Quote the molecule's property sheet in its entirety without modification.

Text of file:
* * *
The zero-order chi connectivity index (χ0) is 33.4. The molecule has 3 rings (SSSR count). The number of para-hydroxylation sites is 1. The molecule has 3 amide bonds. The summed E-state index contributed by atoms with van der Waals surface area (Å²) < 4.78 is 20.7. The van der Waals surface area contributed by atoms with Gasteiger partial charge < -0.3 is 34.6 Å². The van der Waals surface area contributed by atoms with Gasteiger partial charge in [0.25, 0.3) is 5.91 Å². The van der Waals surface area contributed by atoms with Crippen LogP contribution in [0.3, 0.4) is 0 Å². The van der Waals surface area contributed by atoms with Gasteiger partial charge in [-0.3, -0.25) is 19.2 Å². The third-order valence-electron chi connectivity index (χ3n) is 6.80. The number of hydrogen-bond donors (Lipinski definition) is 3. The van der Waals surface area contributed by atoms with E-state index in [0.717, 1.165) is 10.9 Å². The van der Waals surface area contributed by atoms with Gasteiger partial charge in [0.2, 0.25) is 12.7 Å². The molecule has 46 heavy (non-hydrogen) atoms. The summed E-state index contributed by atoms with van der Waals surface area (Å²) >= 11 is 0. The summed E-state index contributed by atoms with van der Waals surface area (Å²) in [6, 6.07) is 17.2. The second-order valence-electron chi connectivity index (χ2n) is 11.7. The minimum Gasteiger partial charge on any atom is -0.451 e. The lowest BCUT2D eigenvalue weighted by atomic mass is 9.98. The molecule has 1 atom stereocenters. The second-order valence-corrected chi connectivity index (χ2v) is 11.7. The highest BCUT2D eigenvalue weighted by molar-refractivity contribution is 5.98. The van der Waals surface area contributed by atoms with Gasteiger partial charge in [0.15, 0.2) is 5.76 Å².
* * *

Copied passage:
The zero-order chi connectivity index (χ0) is 33.4. The molecule has 3 rings (SSSR count). The number of para-hydroxylation sites is 1. The molecule has 3 amide bonds. The summed E-state index contributed by atoms with van der Waals surface area (Å²) < 4.78 is 20.7. The van der Waals surface area contributed by atoms with Gasteiger partial charge < -0.3 is 34.6 Å². The van der Waals surface area contributed by atoms with Gasteiger partial charge in [0.25, 0.3) is 5.91 Å². The van der Waals surface area contributed by atoms with Crippen LogP contribution in [0.3, 0.4) is 0 Å². The van der Waals surface area contributed by atoms with Gasteiger partial charge in [-0.3, -0.25) is 19.2 Å². The third-order valence-electron chi connectivity index (χ3n) is 6.80. The number of hydrogen-bond donors (Lipinski definition) is 3. The van der Waals surface area contributed by atoms with E-state index in [0.717, 1.165) is 10.9 Å². The van der Waals surface area contributed by atoms with Gasteiger partial charge in [0.2, 0.25) is 12.7 Å². The molecule has 46 heavy (non-hydrogen) atoms. The summed E-state index contributed by atoms with van der Waals surface area (Å²) >= 11 is 0. The summed E-state index contributed by atoms with van der Waals surface area (Å²) in [6, 6.07) is 17.2. The second-order valence-electron chi connectivity index (χ2n) is 11.7. The minimum Gasteiger partial charge on any atom is -0.451 e. The lowest BCUT2D eigenvalue weighted by atomic mass is 9.98. The molecule has 1 atom stereocenters. The second-order valence-corrected chi connectivity index (χ2v) is 11.7. The highest BCUT2D eigenvalue weighted by molar-refractivity contribution is 5.98. The van der Waals surface area contributed by atoms with Gasteiger partial charge in [0.15, 0.2) is 5.76 Å².